In & Out: In it for the Green Jesus

2015-04-12 15:00

In the chorus to the tastefully overstated theme song to Slumdog Millionaire, rapper M.I.A. chants: “All I want to do is (bang bang bang bang), and (click, ka-ching) take your money.”

If you might recall, this contemporary classic film set on the subcontinent is based on a rags-to-riches tale by Vikas Swarup; one which – perhaps unsurprisingly – correlates quite nicely with what’s going on right now in the world of cricket.

As the money-drenched sahibs and fortune-seeking chaiwallahs (tea vendors) of the oval made their season debuts for their respective franchises in the Indian Premier League (IPL) this week, the lyrics to Paper Planes would have likely summed up what many of them were thinking: we’re just in it for the Green Jesus.

This because only some higher power could provide a semblance of an idea as to the “deeper meaning” of the IPL.

India and Chennai Super Kings captain MS Dhoni tops the 2015 IPL rich list, raking in a minimum estimated bounty of $3?million (R36?million) for a tidy two months’ work.

Proteas stars Dale Steyn (Sunrisers Hyderabad) and David Miller (Kings XI Punjab) sit at numbers four and five on the list, respectively, each expected to walk away with at least $2?million. These figures, of course, don’t take into consideration endorsements, performance bonuses and other spin-off gold just waiting to be exploited in a country with a population of more than 1.2?billion cricket devotees.

Now that national pride is out of the way and the curtain-raiser that was the 2015 cricket World Cup played out to an anticlimactic finale, the cricket-viewing public can cast its gaze on the annual bhangra spectacle that seldom fails to entertain, much like Delhi Daredevil Imran Tahir after he dismisses a tail-ender.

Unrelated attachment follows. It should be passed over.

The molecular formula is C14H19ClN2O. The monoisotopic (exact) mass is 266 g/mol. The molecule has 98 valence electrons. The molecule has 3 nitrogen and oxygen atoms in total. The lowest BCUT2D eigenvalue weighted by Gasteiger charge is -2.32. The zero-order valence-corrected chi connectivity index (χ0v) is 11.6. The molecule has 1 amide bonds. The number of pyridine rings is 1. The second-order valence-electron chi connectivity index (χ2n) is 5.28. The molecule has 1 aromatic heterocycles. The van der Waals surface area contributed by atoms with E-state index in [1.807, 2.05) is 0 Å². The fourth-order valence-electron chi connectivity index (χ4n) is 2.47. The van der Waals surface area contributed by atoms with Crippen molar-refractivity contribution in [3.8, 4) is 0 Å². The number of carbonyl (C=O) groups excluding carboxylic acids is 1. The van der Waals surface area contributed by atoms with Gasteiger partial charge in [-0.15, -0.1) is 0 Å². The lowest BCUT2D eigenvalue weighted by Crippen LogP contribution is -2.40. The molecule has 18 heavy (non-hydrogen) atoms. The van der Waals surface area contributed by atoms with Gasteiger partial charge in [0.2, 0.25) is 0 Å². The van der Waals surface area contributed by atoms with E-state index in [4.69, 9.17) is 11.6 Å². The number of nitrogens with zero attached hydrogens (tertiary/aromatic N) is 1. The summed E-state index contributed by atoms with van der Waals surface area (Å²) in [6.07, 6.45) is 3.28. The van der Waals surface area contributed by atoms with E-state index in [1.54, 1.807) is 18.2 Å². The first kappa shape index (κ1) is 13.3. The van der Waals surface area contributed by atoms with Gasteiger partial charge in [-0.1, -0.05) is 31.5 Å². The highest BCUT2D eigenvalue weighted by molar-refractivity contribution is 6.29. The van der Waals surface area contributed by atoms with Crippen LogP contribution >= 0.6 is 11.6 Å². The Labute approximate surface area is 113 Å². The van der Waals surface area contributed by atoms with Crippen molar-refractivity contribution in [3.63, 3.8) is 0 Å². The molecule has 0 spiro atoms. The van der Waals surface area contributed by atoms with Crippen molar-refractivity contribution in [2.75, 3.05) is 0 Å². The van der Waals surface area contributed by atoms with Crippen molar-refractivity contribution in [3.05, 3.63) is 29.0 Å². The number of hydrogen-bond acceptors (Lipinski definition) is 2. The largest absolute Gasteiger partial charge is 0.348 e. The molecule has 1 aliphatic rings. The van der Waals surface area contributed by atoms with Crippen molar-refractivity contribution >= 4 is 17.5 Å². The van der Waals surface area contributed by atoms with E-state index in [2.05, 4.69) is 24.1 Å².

Understatement has never been associated with the flashy affair, something ESPNCricinfo associate editor Nagraj Gollapudi touched on in the week when contemplating a somewhat “restrained” opening to this year’s IPL, due to it taking place so soon after the World Cup and that Kolkata, the city in which the opening match took place, was in the grip of municipal election fever.

“Theatre is a huge part of IPL’s fabric…” he wrote. “Despite the weariness, the man on the street knows the IPL is here. Soon, the local trains will be raging with debates about matches from around the country. The IPL might start on a muted note, but the volume is only going to get louder by the day.”

By that rationale, we’re in for a cacophony if the volume increases past the fever pitch of the opening match between defending champions the Kolkata Knight Riders and Mumbai Indians on Wednesday evening at Eden Gardens.

Famous colonialist and writer of much-loved children’s stories Rudyard Kipling wrote that “India is a place beyond all others where one must not take things too seriously”.

In a country where cricketers have become gods, Kipling’s condescending assertion seems a relic of a bygone era. For IPL players, who, for a brief, blingy two months aren’t expected to play for pride, racking up the rupees is as serious as it gets.

*@Longbottom_69 is an armchair cricket critic. He believes the bottom line is the

only line that really matters.

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